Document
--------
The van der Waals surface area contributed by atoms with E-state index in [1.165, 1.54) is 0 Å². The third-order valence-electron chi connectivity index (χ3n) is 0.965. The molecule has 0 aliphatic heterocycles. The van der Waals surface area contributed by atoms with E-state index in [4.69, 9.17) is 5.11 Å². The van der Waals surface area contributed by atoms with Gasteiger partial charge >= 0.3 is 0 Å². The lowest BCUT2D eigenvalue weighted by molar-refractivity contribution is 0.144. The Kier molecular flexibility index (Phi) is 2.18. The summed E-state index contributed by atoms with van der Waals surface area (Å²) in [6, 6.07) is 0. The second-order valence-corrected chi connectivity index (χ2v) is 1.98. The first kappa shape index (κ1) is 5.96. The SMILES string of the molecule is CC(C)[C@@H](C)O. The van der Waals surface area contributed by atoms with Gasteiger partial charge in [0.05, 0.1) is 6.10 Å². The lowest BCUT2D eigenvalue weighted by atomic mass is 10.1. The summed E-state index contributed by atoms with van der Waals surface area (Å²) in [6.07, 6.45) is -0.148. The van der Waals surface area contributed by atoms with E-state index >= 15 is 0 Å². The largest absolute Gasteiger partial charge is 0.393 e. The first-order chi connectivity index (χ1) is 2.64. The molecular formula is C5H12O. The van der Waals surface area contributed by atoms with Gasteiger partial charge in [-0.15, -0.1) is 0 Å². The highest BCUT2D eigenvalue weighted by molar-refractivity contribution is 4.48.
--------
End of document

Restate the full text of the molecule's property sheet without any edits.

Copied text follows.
The van der Waals surface area contributed by atoms with E-state index in [1.165, 1.54) is 0 Å². The third-order valence-electron chi connectivity index (χ3n) is 0.965. The molecule has 0 aliphatic heterocycles. The van der Waals surface area contributed by atoms with E-state index in [4.69, 9.17) is 5.11 Å². The van der Waals surface area contributed by atoms with Gasteiger partial charge >= 0.3 is 0 Å². The lowest BCUT2D eigenvalue weighted by molar-refractivity contribution is 0.144. The Kier molecular flexibility index (Phi) is 2.18. The summed E-state index contributed by atoms with van der Waals surface area (Å²) in [6, 6.07) is 0. The second-order valence-corrected chi connectivity index (χ2v) is 1.98. The first kappa shape index (κ1) is 5.96. The SMILES string of the molecule is CC(C)[C@@H](C)O. The van der Waals surface area contributed by atoms with Gasteiger partial charge in [0.05, 0.1) is 6.10 Å². The lowest BCUT2D eigenvalue weighted by atomic mass is 10.1. The summed E-state index contributed by atoms with van der Waals surface area (Å²) in [6.07, 6.45) is -0.148. The van der Waals surface area contributed by atoms with E-state index >= 15 is 0 Å². The largest absolute Gasteiger partial charge is 0.393 e. The first-order chi connectivity index (χ1) is 2.64. The molecular formula is C5H12O. The van der Waals surface area contributed by atoms with Gasteiger partial charge in [-0.15, -0.1) is 0 Å². The highest BCUT2D eigenvalue weighted by molar-refractivity contribution is 4.48.